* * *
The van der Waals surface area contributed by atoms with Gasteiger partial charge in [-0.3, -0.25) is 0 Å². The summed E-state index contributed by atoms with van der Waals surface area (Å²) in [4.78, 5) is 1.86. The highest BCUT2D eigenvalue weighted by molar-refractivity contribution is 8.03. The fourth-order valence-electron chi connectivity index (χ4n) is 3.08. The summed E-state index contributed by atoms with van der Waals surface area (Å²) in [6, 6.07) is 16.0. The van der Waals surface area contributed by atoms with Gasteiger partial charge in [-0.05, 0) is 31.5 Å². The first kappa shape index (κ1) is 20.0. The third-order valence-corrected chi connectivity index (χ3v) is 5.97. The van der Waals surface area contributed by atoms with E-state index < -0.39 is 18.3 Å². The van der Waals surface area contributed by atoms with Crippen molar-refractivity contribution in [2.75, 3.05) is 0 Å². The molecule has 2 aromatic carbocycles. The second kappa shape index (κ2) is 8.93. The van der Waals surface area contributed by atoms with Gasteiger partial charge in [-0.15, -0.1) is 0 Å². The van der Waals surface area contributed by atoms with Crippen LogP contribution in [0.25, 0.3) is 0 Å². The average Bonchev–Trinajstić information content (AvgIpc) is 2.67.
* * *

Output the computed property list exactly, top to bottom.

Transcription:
The van der Waals surface area contributed by atoms with Gasteiger partial charge in [-0.3, -0.25) is 0 Å². The summed E-state index contributed by atoms with van der Waals surface area (Å²) in [4.78, 5) is 1.86. The highest BCUT2D eigenvalue weighted by molar-refractivity contribution is 8.03. The fourth-order valence-electron chi connectivity index (χ4n) is 3.08. The summed E-state index contributed by atoms with van der Waals surface area (Å²) in [6, 6.07) is 16.0. The van der Waals surface area contributed by atoms with Gasteiger partial charge in [-0.05, 0) is 31.5 Å². The first kappa shape index (κ1) is 20.0. The third-order valence-corrected chi connectivity index (χ3v) is 5.97. The van der Waals surface area contributed by atoms with E-state index < -0.39 is 18.3 Å². The van der Waals surface area contributed by atoms with Crippen molar-refractivity contribution in [2.75, 3.05) is 0 Å². The molecule has 2 aromatic carbocycles. The second kappa shape index (κ2) is 8.93. The van der Waals surface area contributed by atoms with Gasteiger partial charge in [-0.15, -0.1) is 0 Å². The van der Waals surface area contributed by atoms with Crippen LogP contribution in [0.25, 0.3) is 0 Å². The average Bonchev–Trinajstić information content (AvgIpc) is 2.67.